In Blog

(perfectionists and pragmatists)

Posted by: on Sep 20, 2015 | No Comments
Here's something I told my class a couple of weeks ago.

Here are two strategies for getting things done: perfectionism and pragmatism.

Perfectionism involves trying to make things perfect. Pragmatism involves trying to make things good enough.

Perfectionists tend to thrive when approaching a project with specific, clearly measurable criteria, a well-defined timeline, and a clearly defined end state. They have to know what and where the target is so that they can hit it. They look for clear rules and play by those rules. And they get upset if rules, timelines, or criteria change.

Perfectionists thus tend to do pretty well during the first couple of years of college, which involve these sorts of well-defined projects. In fact, they tend to hold instructors to what they have said when assigning these projects. That is, they try to control circumstances so that the strategy works. No moving targets.

Unfortunately, perfectionism is a brittle strategy. Because it relies on an unchanging end state and criteria—that is, an unmoving target—it is not a good strategy to apply to ill-defined, emergent problems with unclear timelines and open possibilities; complex interdisciplinary problems; problems that require tradeoffs and compromises; problems with undefined end states; problems that are not amenable to control.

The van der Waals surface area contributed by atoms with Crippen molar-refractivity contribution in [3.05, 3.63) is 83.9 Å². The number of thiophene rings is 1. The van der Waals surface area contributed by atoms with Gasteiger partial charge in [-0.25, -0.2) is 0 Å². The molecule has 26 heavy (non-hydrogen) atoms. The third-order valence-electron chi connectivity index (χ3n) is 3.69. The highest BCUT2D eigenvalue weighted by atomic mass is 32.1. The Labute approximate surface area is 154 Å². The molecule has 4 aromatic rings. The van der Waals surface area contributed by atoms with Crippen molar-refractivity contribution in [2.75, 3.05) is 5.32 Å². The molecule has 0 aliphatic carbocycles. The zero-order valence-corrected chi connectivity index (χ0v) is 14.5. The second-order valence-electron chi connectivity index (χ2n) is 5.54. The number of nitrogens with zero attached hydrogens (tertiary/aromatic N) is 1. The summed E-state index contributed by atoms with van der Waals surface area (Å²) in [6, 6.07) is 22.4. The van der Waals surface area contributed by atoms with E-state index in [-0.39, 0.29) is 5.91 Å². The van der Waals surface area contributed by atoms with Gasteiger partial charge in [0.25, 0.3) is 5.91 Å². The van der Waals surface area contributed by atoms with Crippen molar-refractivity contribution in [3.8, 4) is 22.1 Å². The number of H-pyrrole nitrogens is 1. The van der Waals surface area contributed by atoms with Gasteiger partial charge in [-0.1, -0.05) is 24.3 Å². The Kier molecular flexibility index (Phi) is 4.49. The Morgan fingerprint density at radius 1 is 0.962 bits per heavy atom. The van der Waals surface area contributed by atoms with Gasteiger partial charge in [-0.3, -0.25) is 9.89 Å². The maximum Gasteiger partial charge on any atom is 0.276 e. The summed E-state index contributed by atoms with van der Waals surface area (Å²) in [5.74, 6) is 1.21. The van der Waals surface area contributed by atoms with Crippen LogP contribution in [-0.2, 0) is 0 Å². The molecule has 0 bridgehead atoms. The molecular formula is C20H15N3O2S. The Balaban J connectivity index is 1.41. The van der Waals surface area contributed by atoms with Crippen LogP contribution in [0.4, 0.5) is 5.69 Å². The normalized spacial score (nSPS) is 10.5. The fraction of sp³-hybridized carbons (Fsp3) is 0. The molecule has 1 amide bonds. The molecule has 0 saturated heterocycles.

These problems are the ones we tend to encounter in advanced studies, say, in the second couple of years of college. They are also the kinds of problems we encounter in collaborative work, in entrepreneurial work, and in work that involves discovery. That is, these problems characterize knowledge work, as I discuss in detail in All Edge.

Those problems are more tractable to a second strategy: pragmatism.

Pragmatism is a resilient strategy. It recognizes that some problems—perhaps most problems—have no perfect solution. Instead, pragmatism aims at solutions that are good enough, solutions that satisfy (or satisfice) a number of different stakeholders. In a pragmatic view, the target is not out there, already defined; part of the project involves making the target and tracking it as it moves, changes nature, changes in scope.

Since perfectionism works so well in the first couple of years of college, it's easy for students to think of it as the correct strategy. It's easy for them to begin thinking that there's an underlying social contract that all tasks should be clearly defined, and if they aren't, someone is being a bad actor. But since most problems are not like that, and since the assumed social contract doesn't actually exist beyond the walls of defined hierarchies, this strategy tends to fail—and sometimes fail spectacularly.

Pragmatism, on the other hand, often looks like slacking or halfheartedness during the first two years of college. Its value is often not seen until later, when students desperately need that strategy to make real contributions, ones that involve creativity, emergence, and multiple stakeholders.

We need to make the benefits of pragmatism plainer, and we need to teach the tools and practices that make pragmatism work. Doing so will help people—especially our college graduates—become well equipped to realize those benefits. Perfectionism is maladapted for an all-edge, networked world; pragmatism is the essence of that world.